The descent into Wapio Valley on the northern green nub of the Big Island of Hawaii really is a trip back in time, with little having changed since Kamehameha the Great surfed here as a boy and the Polynesian voyagers tended taro fields. The country blacktop that is Highway 240 ends at Waipio Lookout, where a comically steep concrete one-laner (4WD only!) hugs a mossy cliff face to the streamside bottomland. It's a 20 minute walk, down about 500 feet.
Most visitors head to the rough beach to watch surfers ride Kamehameha's waves. Adventure seekers boulder-hop right at the beach to look up at Kaluahine Falls or go left to make a stream crossing and head up the switchbacks of Muliwai Trail into the wooly wilderness. A few people (some in rented Jeeps or on horse-drawn tours) go left, up Waipio Valley, making a stream crossing through a jungle, passing fishponds, more falls, and a few laconic wild horses.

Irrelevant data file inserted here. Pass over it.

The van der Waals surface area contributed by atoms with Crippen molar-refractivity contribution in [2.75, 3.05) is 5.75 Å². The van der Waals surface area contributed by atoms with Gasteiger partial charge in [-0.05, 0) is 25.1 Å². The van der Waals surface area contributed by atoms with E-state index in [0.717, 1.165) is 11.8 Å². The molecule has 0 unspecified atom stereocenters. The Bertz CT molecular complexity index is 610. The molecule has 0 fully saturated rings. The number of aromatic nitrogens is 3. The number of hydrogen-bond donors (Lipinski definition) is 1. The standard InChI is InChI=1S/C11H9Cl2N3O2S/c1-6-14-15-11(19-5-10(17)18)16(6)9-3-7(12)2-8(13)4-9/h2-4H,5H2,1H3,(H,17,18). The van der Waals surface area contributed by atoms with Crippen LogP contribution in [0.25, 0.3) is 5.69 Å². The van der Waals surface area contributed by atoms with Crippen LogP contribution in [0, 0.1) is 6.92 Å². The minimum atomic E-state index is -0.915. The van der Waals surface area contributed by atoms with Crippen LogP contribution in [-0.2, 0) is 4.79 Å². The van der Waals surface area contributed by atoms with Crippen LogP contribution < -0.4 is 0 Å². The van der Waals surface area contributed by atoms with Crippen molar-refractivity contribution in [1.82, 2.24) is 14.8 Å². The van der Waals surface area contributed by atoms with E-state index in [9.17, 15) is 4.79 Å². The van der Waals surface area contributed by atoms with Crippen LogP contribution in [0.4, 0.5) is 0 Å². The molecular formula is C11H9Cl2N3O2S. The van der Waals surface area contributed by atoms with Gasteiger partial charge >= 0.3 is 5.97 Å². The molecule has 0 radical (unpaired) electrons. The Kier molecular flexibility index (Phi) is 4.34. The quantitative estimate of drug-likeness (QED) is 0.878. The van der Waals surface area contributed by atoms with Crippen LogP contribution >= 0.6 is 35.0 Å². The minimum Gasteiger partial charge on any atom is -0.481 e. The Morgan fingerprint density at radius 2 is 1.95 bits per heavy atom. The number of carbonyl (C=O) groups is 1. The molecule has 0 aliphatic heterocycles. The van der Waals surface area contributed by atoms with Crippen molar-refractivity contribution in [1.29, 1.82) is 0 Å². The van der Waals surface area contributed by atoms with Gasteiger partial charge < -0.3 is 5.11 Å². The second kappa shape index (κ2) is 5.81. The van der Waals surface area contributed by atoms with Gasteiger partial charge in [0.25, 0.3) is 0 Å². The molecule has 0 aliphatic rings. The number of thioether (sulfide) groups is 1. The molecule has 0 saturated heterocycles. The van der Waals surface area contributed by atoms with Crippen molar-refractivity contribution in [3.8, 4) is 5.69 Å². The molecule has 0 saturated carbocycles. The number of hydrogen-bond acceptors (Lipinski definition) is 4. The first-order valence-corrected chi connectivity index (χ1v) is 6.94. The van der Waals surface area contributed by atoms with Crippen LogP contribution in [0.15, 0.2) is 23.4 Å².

But very few tourists find the "back door" to the valley, since you need to take a leap of faith at a second stream crossing by walking up the "stream," which becomes a road after a few hundred feet. This path is the time travel. Sure, stick-frame shacks have replaced woven hau huts, but the taro fields date from antiquity, in many cases tended by the same families. The road hugs one side of the valley in a tropical arboretum and the view across the fields is of Wapio's steep walls laced with strands of falling water. The whole escapade takes but a few hours, but by the time you make it back up to the lookout the mental time will seem like a century.